Addie Sartino: They are so talented. Watching them perform was just incredible. Like I said, being a fan before, that was just a dream tour. I remember screaming so loud when we found out. They were so nice and really kind. There were a couple of moments where it funny, like American humour vs. British humour. They had Liz Lawrence with them as their female vocalist, and she became someone I enjoyed being around as well. I remember being in a diner and Jack and Liz came up to me because they were eating there too. We ended up eating together and it was just a very surreal moment. Jack was very complimentary of our band, which of course made our hearts like gush so much. It’s really cool to be able to work with your heroes. Sometimes it can be scary because people don’t live up to it. And then sometimes, you get a group like the Bombay Bicycle Club, and they are very gracious and kind and it sort of seals everything up with a bow.

That show was truly amazing. So, you are a band of four members. What is the story of forming the band?

Addie Sartino: I made my own music when I was a freshman in high school. And I went around and sold CDs to everyone in my school. And then I played in some coffee shops, I played at the art museum in Kansas City. And I just hated playing by myself. I really wanted to be able on stage with people and be able to let loose. I knew Brandon at the time, I called him and said I wanna make a band. And from there, he got Austin Fraser our drummer and then Pierce Charcot our bass player, because they knew each other from marching band.

I was off doing other activities and then we got together, and it just worked. Then we played the school talent show and released our EP “It’s not all that bad”, and just softly blew up around Kansas City. From there, we played shows and got signed to Harvest records over at Capitol, and just kept growing. I knew that that was what I wanted for my life, but I didn’t know how it would come together, and now I am still with those boys.

The Greeting Committee © Elizabeth Miranda
The Greeting Committee © Elizabeth Miranda

How did the name The Greeting Committee come together?

Addie Sartino: It’s a rip off. So, there’s a picture of John Lennon wearing a shirt that says “The Greeting Committee”. One of our band members is a huge Beatles fan, and he said this would be cool… And then it stuck.

That’s so cool! What kind of music did you listen to whilst making this song and how has it influenced your song crafting?

Addie Sartino: A lot of “Melodrama” by Lorde, and “Masseduction” by St. Vincent. I don’t even know if those are influences necessarily, but that’s what we listened to. I the four band members have fairly different music tastes, but we overlap. For example, we all listen to Bombay Bicycle club or The Strokes. I make a reference to the strokes in our new record, and I also make a nod to Death Cab for Cutie, which is one of my favourite bands. In the new record will be little drops of references…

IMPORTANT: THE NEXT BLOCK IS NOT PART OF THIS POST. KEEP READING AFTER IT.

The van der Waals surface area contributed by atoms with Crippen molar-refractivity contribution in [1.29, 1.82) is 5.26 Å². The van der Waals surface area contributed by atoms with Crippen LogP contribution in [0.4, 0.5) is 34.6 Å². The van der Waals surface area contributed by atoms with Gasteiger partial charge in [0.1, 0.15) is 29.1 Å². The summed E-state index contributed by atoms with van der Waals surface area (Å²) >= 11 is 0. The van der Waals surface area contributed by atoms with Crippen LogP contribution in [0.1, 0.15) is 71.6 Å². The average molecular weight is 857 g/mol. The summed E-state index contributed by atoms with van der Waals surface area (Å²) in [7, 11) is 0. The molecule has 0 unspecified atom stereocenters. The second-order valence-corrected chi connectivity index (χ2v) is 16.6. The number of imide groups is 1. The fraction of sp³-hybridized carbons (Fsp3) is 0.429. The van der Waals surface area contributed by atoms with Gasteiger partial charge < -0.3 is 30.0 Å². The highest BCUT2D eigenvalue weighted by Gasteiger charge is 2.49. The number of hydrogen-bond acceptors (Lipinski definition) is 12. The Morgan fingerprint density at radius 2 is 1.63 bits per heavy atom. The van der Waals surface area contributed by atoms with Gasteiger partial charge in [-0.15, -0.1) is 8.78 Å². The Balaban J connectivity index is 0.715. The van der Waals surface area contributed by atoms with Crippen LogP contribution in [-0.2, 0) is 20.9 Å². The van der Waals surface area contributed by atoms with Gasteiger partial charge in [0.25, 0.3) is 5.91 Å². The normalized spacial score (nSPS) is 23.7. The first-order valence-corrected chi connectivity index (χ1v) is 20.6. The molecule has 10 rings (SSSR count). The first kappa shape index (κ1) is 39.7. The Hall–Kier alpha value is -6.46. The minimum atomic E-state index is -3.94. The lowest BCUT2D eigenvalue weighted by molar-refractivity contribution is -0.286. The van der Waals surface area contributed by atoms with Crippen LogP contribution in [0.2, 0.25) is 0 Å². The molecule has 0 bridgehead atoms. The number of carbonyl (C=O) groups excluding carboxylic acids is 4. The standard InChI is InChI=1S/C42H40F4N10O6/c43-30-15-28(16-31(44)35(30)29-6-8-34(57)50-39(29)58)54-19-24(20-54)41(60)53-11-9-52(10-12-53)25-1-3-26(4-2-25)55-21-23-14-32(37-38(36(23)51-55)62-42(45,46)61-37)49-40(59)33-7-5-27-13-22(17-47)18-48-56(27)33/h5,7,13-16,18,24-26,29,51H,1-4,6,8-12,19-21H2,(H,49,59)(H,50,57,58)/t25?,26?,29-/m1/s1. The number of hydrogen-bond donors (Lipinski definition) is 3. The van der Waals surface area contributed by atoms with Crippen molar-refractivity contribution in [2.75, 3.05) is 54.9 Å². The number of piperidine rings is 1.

You have released a handful of singles and EPs alongside your debut record. What is your favourite song you have ever released?

Addie Sartino: The song “Call in the morning” from our latest EP. It’s the most beautiful, honest and painful song I have ever written. Also, I love sad songs, they are my favourite to write.

One of the records I like to put on when I want to dance is your first album, which was full of energetic rock anthems - what can we expect for your sophomore record?

Addie Sartino: For our sophomore record, we are definitely still focused on making people dance. It’s just in a different way. This is it was a groovy record with background singers. This record will be making you dance with HipHop influences.. I know that Brandon and Austin’s intention was it to really go through the percussion elements. I think This is it is also a broader record. It explores more sounds than our upcoming record. There’s something nice about that. I was really intentional with our second record. And I referenced Lorde. Melodrama is very much like this record. There is not a ton up for interpretation, and that’s what I wanted from this record. The tracklist is very much the storytelling of the album.

There is not a ton up for interpretation, and that’s what I wanted from this record. The tracklist is very much the storytelling of the album.

I can’t wait to listen to it when it comes out. When live shows happen again, which song are you the most excited to play?

Addie Sartino: I really like playing “17.” People pop off to that song and it always surprises me for some reason. People also go nuts for “She’s a Gun,” and that cracks me up. Probably one of those two cause I wanna see people uproar. That’s what I miss.

That’s crazy! Final question- what is the last song you played on Spotify?

Addie Sartino: Let’s see. It’s “favourite crime” by Olivia Rodrigo. Oh my god, it’s so good.

— —

:: stream/purchase The Greeting Committee here ::



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Can I Leave Me Too? - The Greeting Committee